“Broken Narrative stages a critical intervention in the discourse on the ways contemporary art’s history is intertwined with the rise of global neoliberal capitalism, and it does so while simultaneously offering a sustained and multifaceted look at postsocialist Albania. Lulaj and Mazzi’s dialogue ranges between geopolitics and aesthetics–unpacking the layers of mediation that at once bind together and separate memory, testimony, and history–and providing compelling insights on what it means for artists to act in society.”
– Raino Isto, ARTMargins Online
Broken Narrative provides an extensive reflection on history, politics, and contemporary art, revolving around the cornerstones of the artistic practice of Albanian artist Armando Lulaj. The core of the book is formed by and extended interview of Lulaj by Italian artist and writer Marco Mazzi. This inquiry starts in the year 1997, a year of social and political upheaval in Albania, of anarchy, controversies and emigration, of toxic seeds of neoliberalism sprouting in an already wounded country, and continues to the present day, where politics, hidden behind art forms, has practically destroyed (again) every different and possible future of the country. This book also sketches out a connection between the recent Albanian political context and contemporary art by considering the realities of Albania as essential for an understanding of the dynamics of international power in contemporary art and architecture, and the role of politics therein.
Broken Narrative comes in a bilingual English–Japanese edition, in part as homage to the subtle esthetics of Japanese poetry, which has inspired many of the Lulaj’s works, while equally evoking the subversive films of the Red Army, active in Japan at the turn of the 1960s and ’70s. Broken Narrative contains a double preface in English by Albanian scholar Jonida Gashi and in Japanese by photographer Osamu Kanemura.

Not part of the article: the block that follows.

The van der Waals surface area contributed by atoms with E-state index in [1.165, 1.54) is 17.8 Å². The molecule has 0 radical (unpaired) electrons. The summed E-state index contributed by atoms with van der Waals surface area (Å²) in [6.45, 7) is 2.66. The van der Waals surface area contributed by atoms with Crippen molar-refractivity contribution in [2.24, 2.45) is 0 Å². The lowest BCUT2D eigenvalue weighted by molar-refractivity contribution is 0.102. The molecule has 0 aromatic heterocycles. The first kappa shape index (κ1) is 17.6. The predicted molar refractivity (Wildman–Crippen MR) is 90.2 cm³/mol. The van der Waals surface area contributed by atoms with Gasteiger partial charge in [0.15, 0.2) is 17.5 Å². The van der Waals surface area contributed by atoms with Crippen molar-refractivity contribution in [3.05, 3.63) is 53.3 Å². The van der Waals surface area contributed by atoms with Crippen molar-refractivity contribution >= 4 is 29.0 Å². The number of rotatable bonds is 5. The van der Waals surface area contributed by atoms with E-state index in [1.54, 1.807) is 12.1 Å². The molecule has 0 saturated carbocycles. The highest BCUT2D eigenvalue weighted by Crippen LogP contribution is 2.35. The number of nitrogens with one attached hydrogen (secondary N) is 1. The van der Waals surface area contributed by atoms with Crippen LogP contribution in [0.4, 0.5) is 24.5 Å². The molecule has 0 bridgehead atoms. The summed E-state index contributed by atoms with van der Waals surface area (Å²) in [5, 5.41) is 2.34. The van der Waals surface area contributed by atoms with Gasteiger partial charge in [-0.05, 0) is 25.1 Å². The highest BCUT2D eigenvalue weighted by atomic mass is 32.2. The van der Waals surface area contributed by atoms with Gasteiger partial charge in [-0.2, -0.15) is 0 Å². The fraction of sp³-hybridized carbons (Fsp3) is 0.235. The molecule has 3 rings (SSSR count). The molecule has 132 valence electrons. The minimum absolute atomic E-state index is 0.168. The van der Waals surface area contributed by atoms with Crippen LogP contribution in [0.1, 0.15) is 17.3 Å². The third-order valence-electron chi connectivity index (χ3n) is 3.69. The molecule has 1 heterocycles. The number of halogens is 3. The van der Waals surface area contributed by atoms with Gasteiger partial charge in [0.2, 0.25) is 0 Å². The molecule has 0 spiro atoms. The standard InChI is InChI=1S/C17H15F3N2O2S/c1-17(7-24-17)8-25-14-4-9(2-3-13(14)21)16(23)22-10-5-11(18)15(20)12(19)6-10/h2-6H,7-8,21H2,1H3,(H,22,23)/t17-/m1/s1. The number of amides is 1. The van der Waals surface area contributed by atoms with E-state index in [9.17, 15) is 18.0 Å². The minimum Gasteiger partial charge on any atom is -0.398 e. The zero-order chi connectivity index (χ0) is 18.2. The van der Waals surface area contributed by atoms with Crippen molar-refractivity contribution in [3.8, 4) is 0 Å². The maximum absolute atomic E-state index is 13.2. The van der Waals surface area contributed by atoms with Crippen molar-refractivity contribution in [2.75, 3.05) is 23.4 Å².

Armando Lulaj was born in Tirana in 1980. He is a writer of plays, texts on risk territories, filmmaker, and producer of conflict images. He’s research is orientated towards accentuating the border between economical power, fictional democracy, and social disparity in a global context. His main topics of interest remain power, corruption and institutional critique. Lulaj has participated in many international exhibitions and film festivals. His works are part of various important private and public collections. Armando Lulaj is one of the founders of DebatikCenter of Contemporary Art.
Marco Mazzi (1980) is an Italian photographer and writer living and working between Florence, Tokyo, and Tirana. Mazzi studied Contemporary Literature at the University of Florence and has also studied Japanese avant-garde art and visual poetry in Japan. In 2008, Mazzi founded the non-profit organization Relational Cinema Association within the University of Waseda in Tokyo. Mazzi was photographer-in-residence at The Department of Eagles (Tirana, Albania) during the conference Pedagogies of Disaster and for the project Lapidari, and he was the stage and still photographer for Armando Lulaj’s Recapitulation (2015), commissioned by the 2015 Venice Biennale’ s Albanian Pavilion.
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